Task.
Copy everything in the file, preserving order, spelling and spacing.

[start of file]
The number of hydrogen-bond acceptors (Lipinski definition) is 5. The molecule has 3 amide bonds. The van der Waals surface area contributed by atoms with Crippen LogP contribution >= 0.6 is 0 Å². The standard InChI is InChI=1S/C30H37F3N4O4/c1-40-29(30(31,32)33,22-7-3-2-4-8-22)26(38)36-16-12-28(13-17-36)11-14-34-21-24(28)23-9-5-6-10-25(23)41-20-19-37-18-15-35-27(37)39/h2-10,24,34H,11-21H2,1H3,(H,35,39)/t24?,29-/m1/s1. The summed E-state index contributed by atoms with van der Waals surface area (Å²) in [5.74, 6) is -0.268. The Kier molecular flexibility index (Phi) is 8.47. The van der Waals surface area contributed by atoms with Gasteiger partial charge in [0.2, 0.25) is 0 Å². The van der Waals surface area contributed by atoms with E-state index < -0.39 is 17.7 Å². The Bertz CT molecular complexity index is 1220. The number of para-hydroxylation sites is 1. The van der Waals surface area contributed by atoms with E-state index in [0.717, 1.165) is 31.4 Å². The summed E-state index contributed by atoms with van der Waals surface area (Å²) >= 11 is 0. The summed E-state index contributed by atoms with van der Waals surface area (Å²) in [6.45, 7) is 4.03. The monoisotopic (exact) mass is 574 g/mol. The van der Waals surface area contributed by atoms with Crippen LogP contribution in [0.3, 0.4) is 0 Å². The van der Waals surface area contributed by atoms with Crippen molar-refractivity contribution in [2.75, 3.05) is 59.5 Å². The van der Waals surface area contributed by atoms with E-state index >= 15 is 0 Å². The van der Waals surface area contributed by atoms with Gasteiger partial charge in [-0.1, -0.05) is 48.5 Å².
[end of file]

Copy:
The number of hydrogen-bond acceptors (Lipinski definition) is 5. The molecule has 3 amide bonds. The van der Waals surface area contributed by atoms with Crippen LogP contribution >= 0.6 is 0 Å². The standard InChI is InChI=1S/C30H37F3N4O4/c1-40-29(30(31,32)33,22-7-3-2-4-8-22)26(38)36-16-12-28(13-17-36)11-14-34-21-24(28)23-9-5-6-10-25(23)41-20-19-37-18-15-35-27(37)39/h2-10,24,34H,11-21H2,1H3,(H,35,39)/t24?,29-/m1/s1. The summed E-state index contributed by atoms with van der Waals surface area (Å²) in [5.74, 6) is -0.268. The Kier molecular flexibility index (Phi) is 8.47. The van der Waals surface area contributed by atoms with Gasteiger partial charge in [0.2, 0.25) is 0 Å². The van der Waals surface area contributed by atoms with E-state index < -0.39 is 17.7 Å². The Bertz CT molecular complexity index is 1220. The number of para-hydroxylation sites is 1. The van der Waals surface area contributed by atoms with E-state index in [0.717, 1.165) is 31.4 Å². The summed E-state index contributed by atoms with van der Waals surface area (Å²) >= 11 is 0. The summed E-state index contributed by atoms with van der Waals surface area (Å²) in [6.45, 7) is 4.03. The monoisotopic (exact) mass is 574 g/mol. The van der Waals surface area contributed by atoms with Crippen LogP contribution in [0.3, 0.4) is 0 Å². The van der Waals surface area contributed by atoms with Crippen molar-refractivity contribution in [2.75, 3.05) is 59.5 Å². The van der Waals surface area contributed by atoms with E-state index >= 15 is 0 Å². The van der Waals surface area contributed by atoms with Gasteiger partial charge in [-0.1, -0.05) is 48.5 Å².